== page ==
Tucson's new Modern Streetcar system will create unique and exciting opportunities for redevelopment and new development in the downtown and university areas. The streetcar is expected to connect an estimated 5,700 weekday passengers along a 5 mile alignment between Tucson’s major activity centers within the City’s core. Find out more about Tucson’s Modern Streetcar: http://tucsonstreetcar.info
Economic Recovery Framework
The City’s Economic Recovery Framework guides City efforts aimed at improving Tucson’s business climate and stimulating the local economy. The Framework includes four “building blocks” that represent the key areas the City is focused on to create a healthy local economy:
• City Financial Recovery and Core Service Delivery
• Business Customer Focus
• Partnerships, Tools, and Resources
• Public-Private Investment
Find out more about the City’s economic recovery efforts and provide your feedback: http://cms3.tucsonaz.gov/economicrecovery
Downtown Tucson has served as the central location in Southern Arizona for commerce and trade for hundreds of years. Today, the greater downtown area is home to more than 60,000 employees and provides cultural, historic, and arts venues that include restaurants, festivals and entertainment establishments for the region's one million residents and three million annual visitors. The City has tools and incentives in place in order to encourage revitalization projects in this social and commercial heart of Tucson. Find out more about current development efforts underway downtown: http://cms3.tucsonaz.gov/downtownprojects
Green Business Certification Program
The Green Business Certification Program can help businesses located within City of Tucson limits reduce resource consumption and operate more sustainably, and save money on utility bills! Businesses accepted into the program receive valuable energy, water, waste and pollution audits and technical expertise in order to reduce resource consumption for no charge. Businesses benefit through the savings that come with reducing energy, water and waste. http://tucsonaz.gov/ocsd/GreenBusinessCert_Home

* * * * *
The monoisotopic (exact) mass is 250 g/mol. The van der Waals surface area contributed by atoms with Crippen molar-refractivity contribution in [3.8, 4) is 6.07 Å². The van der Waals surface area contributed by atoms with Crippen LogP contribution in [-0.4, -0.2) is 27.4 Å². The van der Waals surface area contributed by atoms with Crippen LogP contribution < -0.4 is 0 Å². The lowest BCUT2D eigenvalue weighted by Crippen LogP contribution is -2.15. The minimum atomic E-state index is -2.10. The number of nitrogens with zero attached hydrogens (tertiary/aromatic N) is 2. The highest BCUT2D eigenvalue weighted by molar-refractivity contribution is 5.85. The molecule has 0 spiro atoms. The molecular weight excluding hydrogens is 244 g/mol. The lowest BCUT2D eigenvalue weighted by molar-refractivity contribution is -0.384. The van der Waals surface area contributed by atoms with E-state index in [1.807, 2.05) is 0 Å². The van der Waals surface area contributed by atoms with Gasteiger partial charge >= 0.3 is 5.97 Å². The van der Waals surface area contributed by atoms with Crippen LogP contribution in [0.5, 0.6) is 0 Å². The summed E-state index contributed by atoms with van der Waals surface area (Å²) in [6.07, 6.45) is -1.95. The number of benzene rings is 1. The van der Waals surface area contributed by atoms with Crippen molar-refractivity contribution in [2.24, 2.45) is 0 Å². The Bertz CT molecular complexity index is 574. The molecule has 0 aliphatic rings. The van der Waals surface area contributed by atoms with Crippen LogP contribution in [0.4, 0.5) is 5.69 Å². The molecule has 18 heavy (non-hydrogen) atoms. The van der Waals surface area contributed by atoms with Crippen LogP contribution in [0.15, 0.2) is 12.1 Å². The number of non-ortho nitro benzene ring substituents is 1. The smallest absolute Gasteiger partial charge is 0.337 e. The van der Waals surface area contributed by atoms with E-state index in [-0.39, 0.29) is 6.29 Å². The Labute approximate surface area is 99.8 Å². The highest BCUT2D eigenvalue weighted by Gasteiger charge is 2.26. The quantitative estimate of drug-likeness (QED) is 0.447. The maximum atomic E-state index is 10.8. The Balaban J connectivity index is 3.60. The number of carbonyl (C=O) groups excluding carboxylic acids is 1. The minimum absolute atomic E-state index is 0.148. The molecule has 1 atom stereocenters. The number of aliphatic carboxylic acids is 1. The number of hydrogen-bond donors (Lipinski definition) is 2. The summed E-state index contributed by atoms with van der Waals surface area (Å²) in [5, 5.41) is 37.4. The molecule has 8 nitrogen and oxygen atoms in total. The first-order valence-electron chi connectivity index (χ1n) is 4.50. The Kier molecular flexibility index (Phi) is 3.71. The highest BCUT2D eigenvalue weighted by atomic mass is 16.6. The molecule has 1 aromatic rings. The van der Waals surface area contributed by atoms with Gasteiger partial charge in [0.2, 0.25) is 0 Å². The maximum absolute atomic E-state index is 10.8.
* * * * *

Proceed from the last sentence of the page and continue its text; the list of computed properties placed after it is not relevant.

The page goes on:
City Improvements: CENTER
Mayor and Council have outlined a set of focus areas to improve our city: CENTER. CENTER stands for Community Safety, Effective Government and Good Planning, Neighborhoods and Parks, Transportation and Infrastructure, Economic and Financial Recovery and Revitalization of Downtown. Your city has ambitiously addressed these focus areas with initiatives that meet multiple focus areas. A few of these are:
Clean Cities Initiative
The mission of the Clean Cities Initiative is to address obvious deterioration in the city’s physical appearance through legal, code, community and transportation avenues. The initiative includes recommendations to create a culture of responsibility for the appearance of our city across the multiple sectors, including the city itself, partner organizations and citizens.
The Anti-Graffiti initiative takes aim at preventing and quickly responding to graffiti. Graffiti impacts property values and sends a signal that an area has criminal activity. It is a stubborn problem to eradicate, and the therefore several city departments are working together and with Pima County to go beyond removal so that citizens can participate in solving this problem.
To find out what you can do to prevent and report graffiti, please go to: http://dot.tucsonaz.gov/graffiti/
Customer Service Initiative